A day out at the Imperial War Museum, London

by Jan

Last week we had a day out at the Imperial War Museum in London.  Although we’ve been to London numerous times, this was a museum we’d not previously visited or really knew much about.

In fact, we found the museum by chance when searching for cheap things to do near Waterloo.  We had theatre tickets for the matinée performance  of Witness for the Prosecution at County Hall and needed something to fill our  morning.

Having already splashed out on theatre tickets, my budget for morning entertainment was low.  So, I was really delighted to discover that the Imperial War Museum is free.  Perfect!  Even better, it is walking distance from Waterloo Station.

In this post, we’ll give you the low down on what to expect on a visit to the Imperial War Museum.  We’ll share how to get there, what to see, places to eat, and other things to do in the area.

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Arrival at the Imperial War Museum

The IWM museum is housed in a magnificent building, which was previously the Bethlem Royal Hospital.  This hospital was established in 1247 and later became the world’s oldest psychiatric hospital.

On arrival, we were met by two enormous naval guns standing guard in front of the museum.  An impressive welcome!

The 15-inch guns were built in the First World War for two British naval ships, HMS Ramillies and HMS Resolution.  We stopped for a quick photo, before heading inside.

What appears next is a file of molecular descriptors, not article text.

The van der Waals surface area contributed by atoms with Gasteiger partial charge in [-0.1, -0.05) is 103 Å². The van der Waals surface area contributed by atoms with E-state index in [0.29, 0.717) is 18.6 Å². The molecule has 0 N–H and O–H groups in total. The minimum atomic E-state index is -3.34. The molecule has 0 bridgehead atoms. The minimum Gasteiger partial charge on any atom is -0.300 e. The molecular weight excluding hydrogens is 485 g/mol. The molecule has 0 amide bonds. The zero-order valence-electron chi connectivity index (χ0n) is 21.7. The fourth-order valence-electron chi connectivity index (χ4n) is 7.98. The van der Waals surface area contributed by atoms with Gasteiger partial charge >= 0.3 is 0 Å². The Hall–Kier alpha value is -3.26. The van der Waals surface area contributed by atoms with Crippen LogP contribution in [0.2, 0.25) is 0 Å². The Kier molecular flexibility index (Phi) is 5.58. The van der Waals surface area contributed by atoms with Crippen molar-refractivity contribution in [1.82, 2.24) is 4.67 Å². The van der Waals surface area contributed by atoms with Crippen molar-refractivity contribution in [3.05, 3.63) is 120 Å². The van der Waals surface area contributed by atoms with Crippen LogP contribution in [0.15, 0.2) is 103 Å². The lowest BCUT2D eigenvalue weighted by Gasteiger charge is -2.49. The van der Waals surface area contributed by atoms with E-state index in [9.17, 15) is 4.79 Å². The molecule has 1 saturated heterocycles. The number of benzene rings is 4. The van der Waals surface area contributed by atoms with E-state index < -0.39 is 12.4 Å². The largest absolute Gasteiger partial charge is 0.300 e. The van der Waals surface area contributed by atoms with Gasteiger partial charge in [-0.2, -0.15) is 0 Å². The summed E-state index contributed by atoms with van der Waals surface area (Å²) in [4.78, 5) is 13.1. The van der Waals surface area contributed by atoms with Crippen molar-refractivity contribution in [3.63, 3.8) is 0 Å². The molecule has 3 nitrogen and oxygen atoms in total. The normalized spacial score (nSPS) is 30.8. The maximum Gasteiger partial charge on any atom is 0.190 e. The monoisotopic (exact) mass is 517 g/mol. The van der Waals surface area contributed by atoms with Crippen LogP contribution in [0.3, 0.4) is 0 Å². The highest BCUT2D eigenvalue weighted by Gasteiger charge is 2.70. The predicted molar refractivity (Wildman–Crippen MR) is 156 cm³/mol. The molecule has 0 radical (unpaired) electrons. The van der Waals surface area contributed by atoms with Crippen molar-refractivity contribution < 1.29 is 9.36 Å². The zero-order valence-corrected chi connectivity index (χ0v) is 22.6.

Our visit to the Imperial War Museum

Spitfire, Imperial war museum, London, UK

The museum is the world’s leading war museum and has one of the biggest collections of military equipment.  It is one of five Imperial War Museums (IWM) in the UK.

As you enter, the first thing that strikes you is the Spitfire and Harrier planes suspended from ceiling.  You’ll also spot military vehicles on the ground floor, plus one that appears to be crashing over the balcony.

Army uniforms, Imperial War Museum, London, UK

Spread over 5 floors, the London IWM is divided into various exhibitions, with collections from the different wars.  It has some permanent exhibits and some temporary exhibitions.  As well as the two world wars, it has exhibits from the Falklands, Yugoslavia, Korea and more.

Starting with the two permanent exhibitions for WW1 and WW2, we spent about 2 hours exploring the museum.

Display of gas masks, Imperial War Museum, London, UK

In each exhibition you get a step-by-step guide to how the war started, the progress and impact.  Display cabinets house momentos, badges, flags, and other keepsakes from war time.  You’ll also see military equipment, weapons, ammunition, and uniforms.

As well as displays, there is plenty of video footage of war and those who served.  Plus, you’ll get first hand stories from survivors about their wartime experiences.  There’s numerous interactive activities for kids, so children can enjoy the museum too.  We were there at Easter, so they did an food quiz, with a chocolate prize!

Before leaving we went in the holocaust exhibition.  As you’d expect this was extremely harrowing and shocking.  It wouldn’t be suitable for younger children, but was educational and enlightening for us and our teenagers.